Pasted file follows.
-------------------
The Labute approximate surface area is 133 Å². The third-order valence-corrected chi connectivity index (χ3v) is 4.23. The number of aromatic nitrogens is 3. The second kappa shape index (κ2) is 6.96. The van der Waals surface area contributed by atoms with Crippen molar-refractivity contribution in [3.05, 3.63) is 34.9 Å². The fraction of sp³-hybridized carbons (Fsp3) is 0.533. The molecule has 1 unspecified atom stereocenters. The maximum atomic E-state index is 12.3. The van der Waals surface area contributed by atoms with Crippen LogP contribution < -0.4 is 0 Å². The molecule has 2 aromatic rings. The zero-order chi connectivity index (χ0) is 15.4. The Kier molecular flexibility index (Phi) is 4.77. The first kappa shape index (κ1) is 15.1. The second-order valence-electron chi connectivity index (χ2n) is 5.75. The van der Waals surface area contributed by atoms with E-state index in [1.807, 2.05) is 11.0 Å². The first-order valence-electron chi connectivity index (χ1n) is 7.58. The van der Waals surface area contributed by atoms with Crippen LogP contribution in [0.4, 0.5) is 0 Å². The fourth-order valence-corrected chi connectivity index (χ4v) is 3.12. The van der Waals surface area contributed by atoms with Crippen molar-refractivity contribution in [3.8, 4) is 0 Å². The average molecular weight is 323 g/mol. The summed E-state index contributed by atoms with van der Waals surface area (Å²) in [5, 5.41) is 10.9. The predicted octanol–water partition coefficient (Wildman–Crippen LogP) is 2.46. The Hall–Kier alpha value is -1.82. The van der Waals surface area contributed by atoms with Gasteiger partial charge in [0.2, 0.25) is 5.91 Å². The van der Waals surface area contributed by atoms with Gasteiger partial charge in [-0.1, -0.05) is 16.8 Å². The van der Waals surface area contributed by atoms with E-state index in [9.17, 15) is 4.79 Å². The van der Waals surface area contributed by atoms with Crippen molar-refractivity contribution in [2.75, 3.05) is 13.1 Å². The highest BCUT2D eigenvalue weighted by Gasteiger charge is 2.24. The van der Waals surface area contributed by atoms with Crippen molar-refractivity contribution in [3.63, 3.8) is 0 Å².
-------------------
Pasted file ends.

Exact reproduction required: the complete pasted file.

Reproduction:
The Labute approximate surface area is 133 Å². The third-order valence-corrected chi connectivity index (χ3v) is 4.23. The number of aromatic nitrogens is 3. The second kappa shape index (κ2) is 6.96. The van der Waals surface area contributed by atoms with Crippen molar-refractivity contribution in [3.05, 3.63) is 34.9 Å². The fraction of sp³-hybridized carbons (Fsp3) is 0.533. The molecule has 1 unspecified atom stereocenters. The maximum atomic E-state index is 12.3. The van der Waals surface area contributed by atoms with Crippen LogP contribution < -0.4 is 0 Å². The molecule has 2 aromatic rings. The zero-order chi connectivity index (χ0) is 15.4. The Kier molecular flexibility index (Phi) is 4.77. The first kappa shape index (κ1) is 15.1. The second-order valence-electron chi connectivity index (χ2n) is 5.75. The van der Waals surface area contributed by atoms with E-state index in [1.807, 2.05) is 11.0 Å². The first-order valence-electron chi connectivity index (χ1n) is 7.58. The van der Waals surface area contributed by atoms with Crippen LogP contribution in [0.4, 0.5) is 0 Å². The fourth-order valence-corrected chi connectivity index (χ4v) is 3.12. The van der Waals surface area contributed by atoms with Crippen molar-refractivity contribution in [3.8, 4) is 0 Å². The average molecular weight is 323 g/mol. The summed E-state index contributed by atoms with van der Waals surface area (Å²) in [5, 5.41) is 10.9. The predicted octanol–water partition coefficient (Wildman–Crippen LogP) is 2.46. The Hall–Kier alpha value is -1.82. The van der Waals surface area contributed by atoms with Gasteiger partial charge in [0.2, 0.25) is 5.91 Å². The van der Waals surface area contributed by atoms with Gasteiger partial charge in [-0.1, -0.05) is 16.8 Å². The van der Waals surface area contributed by atoms with E-state index in [9.17, 15) is 4.79 Å². The van der Waals surface area contributed by atoms with Crippen molar-refractivity contribution in [2.75, 3.05) is 13.1 Å². The highest BCUT2D eigenvalue weighted by Gasteiger charge is 2.24. The van der Waals surface area contributed by atoms with Crippen molar-refractivity contribution in [3.63, 3.8) is 0 Å².